Retro Film Review: A Sight for Sore Eyes (Inquiétudes, 2003)

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The age-old adage about good literature often being poorly adapted into films, and vice versa, can be aptly applied to genre novels as well. The works of British mystery writer Ruth Rendell, lauded for the depth of her plots and characterisations, serve as a prime example. However, this richness often fails to translate effectively onto the screen, as the constraints of feature films tend to oversimplify plots or characters, resulting in adaptations that may veer towards incomprehensibility. An instance of this can be seen in A Sight for Sore Eyes, a 2003 French thriller directed by Gilles Bourdos.

The film centres around Bruno Keller (played by Grégoire Colin), an aspiring art student fixated on the notion of residing in a temple-like abode adorned with white walls. For Bruno, art serves as an escape from the childhood traumas embodied by his alcoholic father (played by Bernard Bloch) and uncle (played by Etienne Chicot). Following his father's demise, Bruno commits a heinous act by killing his uncle. While grappling with the aftermath and contemplating how to dispose of the body, he encounters Elise Gardet (played by Julie Ordon), a young woman whose past is scarred by the brutal murder of her mother eleven years prior. Elise, now under the care of her former therapist turned overprotective stepmother Brigitte (portrayed by Anne Catillon), embarks on a relationship with Bruno, even as Brigitte's paranoia spirals, leading her towards a detachment from reality.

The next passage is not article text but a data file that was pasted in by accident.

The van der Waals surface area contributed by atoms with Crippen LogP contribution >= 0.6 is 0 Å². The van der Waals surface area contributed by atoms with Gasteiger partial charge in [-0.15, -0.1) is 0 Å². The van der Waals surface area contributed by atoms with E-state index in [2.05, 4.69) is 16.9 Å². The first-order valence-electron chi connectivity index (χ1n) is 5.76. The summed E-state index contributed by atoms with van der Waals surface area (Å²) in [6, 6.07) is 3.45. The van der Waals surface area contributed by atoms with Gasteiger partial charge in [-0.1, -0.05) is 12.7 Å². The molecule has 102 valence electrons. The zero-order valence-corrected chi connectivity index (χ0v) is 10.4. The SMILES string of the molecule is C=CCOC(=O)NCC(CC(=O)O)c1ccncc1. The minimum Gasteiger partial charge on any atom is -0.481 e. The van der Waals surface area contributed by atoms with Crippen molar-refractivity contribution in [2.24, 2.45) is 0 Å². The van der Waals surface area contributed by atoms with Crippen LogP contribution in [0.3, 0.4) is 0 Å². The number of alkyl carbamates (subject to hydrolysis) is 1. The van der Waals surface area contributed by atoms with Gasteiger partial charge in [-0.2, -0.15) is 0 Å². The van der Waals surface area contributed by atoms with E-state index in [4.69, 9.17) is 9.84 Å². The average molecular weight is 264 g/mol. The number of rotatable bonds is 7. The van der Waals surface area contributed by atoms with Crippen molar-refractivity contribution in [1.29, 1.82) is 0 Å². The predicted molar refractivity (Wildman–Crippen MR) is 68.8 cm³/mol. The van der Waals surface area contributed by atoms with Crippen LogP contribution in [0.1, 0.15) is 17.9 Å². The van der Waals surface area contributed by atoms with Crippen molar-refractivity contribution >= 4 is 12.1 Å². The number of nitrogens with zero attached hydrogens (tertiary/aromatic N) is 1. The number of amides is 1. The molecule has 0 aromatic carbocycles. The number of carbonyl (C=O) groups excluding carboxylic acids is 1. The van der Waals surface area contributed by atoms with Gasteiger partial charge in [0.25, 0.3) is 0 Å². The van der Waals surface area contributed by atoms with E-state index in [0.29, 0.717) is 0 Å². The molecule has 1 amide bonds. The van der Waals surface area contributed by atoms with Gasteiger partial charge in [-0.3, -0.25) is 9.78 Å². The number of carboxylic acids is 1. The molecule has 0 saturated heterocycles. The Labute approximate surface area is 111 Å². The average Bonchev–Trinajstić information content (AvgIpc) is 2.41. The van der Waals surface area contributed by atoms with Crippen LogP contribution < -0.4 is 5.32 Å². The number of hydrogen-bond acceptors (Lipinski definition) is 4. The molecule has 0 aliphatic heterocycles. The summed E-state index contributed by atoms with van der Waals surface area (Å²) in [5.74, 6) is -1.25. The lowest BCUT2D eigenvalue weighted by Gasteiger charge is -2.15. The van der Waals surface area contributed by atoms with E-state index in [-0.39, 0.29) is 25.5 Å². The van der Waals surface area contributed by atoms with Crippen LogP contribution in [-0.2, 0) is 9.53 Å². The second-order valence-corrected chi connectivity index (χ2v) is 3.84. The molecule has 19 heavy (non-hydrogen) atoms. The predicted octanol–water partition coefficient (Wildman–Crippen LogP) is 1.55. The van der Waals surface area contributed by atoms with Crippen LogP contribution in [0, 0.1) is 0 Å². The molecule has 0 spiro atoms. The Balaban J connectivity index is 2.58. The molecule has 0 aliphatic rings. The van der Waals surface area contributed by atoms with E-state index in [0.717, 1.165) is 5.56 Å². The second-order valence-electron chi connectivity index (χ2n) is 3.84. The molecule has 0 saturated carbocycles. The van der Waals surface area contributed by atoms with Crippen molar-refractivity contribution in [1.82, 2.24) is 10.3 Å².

While A Sight for Sore Eyes may receive acclaim for its production design, which plays a pivotal role in the protagonist's life, the film falls short in terms of narrative coherence. Despite the meticulous attention to creating striking visuals and environments that mirror Bruno and the other characters' descent into criminality and isolation, the storytelling falters. The plot progresses at a sluggish pace, with numerous subplots muddling the overall narrative. Viewers are required to invest heightened attention to grasp the unfolding events and the true essence of the characters. Some characters are introduced belatedly, hindering emotional investment and leaving abrupt shifts in their demeanour unexplained. Even stellar performances, including that of Swiss model Julie Ordon, fail to salvage the film's overall impact. After enduring over two hours of A Sight for Sore Eyes, many viewers are likely to find their eyes more fatigued than enlightened by the experience.

RATING: 3/10 (+)

(Note: Original version of the review is available here.)

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